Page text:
Sight and Sound - 01/01/2003
"...One of Bergman's most austere films..."
Entertainment Weekly - 02/10/2006
"Shot in deceptively gorgeous black and white, this is the rare Bergman film in which the violence is as much physical as psychological." -- Grade: A
USA Today - 07/31/2007
"The film is a seminal, Oscar-winning favorite..."
Derived from a medieval ballad, THE VIRGIN SPRING was director Ingmar Bergman's first film to win an Academy Award. The movie represents a return to simpler themes for Bergman after the philosophical complexity of THE SEVENTH SEAL and WILD STRAWBERRIES. On its most basic level, it's the story of violent crime violently avenged, but it can also be interpreted as a religious allegory on Christian forgiveness. A young girl, Karin (Birgitta Pettersson), is raped and killed by two herdsman on her way to church. Her foster sister, played by Gunnel Lindblom, witnesses the crime and reports back to Karin's parents (Max von Sydow and Birgitta Valberg) shortly after the perpetrators arrive at the couple's home seeking shelter for the night, unaware of their hosts' identity. Karin's grief-stricken father decides to take brutal revenge on his daughter's murderers. THE VIRGIN SPRING represents Bergman's first full collaboration with director of photography Sven Nykvist, who had previously worked as a co-director of photography on SAWDUST AND TINSEL.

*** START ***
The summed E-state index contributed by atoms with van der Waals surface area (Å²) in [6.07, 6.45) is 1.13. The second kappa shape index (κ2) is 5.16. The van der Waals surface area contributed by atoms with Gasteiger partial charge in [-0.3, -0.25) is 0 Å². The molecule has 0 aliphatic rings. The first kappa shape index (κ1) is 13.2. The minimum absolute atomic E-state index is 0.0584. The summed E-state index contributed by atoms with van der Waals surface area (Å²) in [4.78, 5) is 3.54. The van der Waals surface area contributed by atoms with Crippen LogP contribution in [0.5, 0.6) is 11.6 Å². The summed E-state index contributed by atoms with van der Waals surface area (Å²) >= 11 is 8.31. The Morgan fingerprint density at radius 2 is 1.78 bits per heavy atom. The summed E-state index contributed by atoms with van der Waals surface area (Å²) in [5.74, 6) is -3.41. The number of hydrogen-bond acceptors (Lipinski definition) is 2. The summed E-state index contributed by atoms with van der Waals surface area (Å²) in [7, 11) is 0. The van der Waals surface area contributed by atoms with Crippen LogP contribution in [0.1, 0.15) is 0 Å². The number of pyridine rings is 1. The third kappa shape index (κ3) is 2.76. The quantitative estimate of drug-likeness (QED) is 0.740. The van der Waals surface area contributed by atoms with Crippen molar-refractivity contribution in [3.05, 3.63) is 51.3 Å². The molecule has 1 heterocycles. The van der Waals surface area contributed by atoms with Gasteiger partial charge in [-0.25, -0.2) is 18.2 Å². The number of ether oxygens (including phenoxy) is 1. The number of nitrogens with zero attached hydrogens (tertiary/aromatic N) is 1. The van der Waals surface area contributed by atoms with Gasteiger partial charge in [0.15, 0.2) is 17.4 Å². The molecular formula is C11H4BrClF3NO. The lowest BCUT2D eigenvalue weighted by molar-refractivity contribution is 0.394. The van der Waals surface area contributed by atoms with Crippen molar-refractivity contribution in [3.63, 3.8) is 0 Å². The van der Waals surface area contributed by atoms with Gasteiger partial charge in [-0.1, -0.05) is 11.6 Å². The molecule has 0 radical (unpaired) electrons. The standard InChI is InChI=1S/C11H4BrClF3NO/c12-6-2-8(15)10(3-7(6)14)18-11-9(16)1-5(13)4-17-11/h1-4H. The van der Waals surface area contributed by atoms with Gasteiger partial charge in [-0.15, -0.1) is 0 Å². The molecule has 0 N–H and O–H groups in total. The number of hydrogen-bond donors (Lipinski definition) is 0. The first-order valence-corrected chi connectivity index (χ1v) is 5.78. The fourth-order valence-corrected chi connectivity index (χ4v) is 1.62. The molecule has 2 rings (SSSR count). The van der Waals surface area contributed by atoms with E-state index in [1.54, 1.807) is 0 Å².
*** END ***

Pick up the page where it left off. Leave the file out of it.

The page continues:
This haunting story of a father's vengeance after the rape and murder of his daughter was inspired by a medieval ballad. A young girl is intercepted by three herdsmen on her way to church and is subsequently raped and killed by the two older men. Unaware of their hosts' identity, the shepherds unwittingly seek shelter at the home of the girls' parents, a peasant couple. When the father learns what has transpired, he plots his gruesome revenge. This film won director Ingmar Bergman his first Oscar for Best Foreign Language Film.